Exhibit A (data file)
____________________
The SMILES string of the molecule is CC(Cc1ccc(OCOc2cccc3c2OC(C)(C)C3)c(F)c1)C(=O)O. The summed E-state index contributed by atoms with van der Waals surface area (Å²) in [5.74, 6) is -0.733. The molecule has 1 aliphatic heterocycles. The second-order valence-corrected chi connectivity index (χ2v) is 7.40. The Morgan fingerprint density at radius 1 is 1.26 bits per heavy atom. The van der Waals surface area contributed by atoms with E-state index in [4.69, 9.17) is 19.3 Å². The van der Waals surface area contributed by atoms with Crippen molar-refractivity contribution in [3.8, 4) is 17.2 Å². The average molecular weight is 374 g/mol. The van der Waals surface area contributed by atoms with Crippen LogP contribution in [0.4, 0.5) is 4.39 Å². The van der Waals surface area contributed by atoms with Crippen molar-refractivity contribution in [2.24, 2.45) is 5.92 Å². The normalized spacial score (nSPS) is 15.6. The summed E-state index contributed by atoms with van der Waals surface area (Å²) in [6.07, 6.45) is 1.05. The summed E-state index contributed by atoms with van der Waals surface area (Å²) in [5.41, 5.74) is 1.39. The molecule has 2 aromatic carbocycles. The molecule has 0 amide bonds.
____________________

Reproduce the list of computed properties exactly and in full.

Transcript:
The SMILES string of the molecule is CC(Cc1ccc(OCOc2cccc3c2OC(C)(C)C3)c(F)c1)C(=O)O. The summed E-state index contributed by atoms with van der Waals surface area (Å²) in [5.74, 6) is -0.733. The molecule has 1 aliphatic heterocycles. The second-order valence-corrected chi connectivity index (χ2v) is 7.40. The Morgan fingerprint density at radius 1 is 1.26 bits per heavy atom. The van der Waals surface area contributed by atoms with E-state index in [4.69, 9.17) is 19.3 Å². The van der Waals surface area contributed by atoms with Crippen molar-refractivity contribution in [3.8, 4) is 17.2 Å². The average molecular weight is 374 g/mol. The van der Waals surface area contributed by atoms with Crippen LogP contribution in [0.4, 0.5) is 4.39 Å². The van der Waals surface area contributed by atoms with Crippen molar-refractivity contribution in [2.24, 2.45) is 5.92 Å². The normalized spacial score (nSPS) is 15.6. The summed E-state index contributed by atoms with van der Waals surface area (Å²) in [6.07, 6.45) is 1.05. The summed E-state index contributed by atoms with van der Waals surface area (Å²) in [5.41, 5.74) is 1.39. The molecule has 2 aromatic carbocycles. The molecule has 0 amide bonds.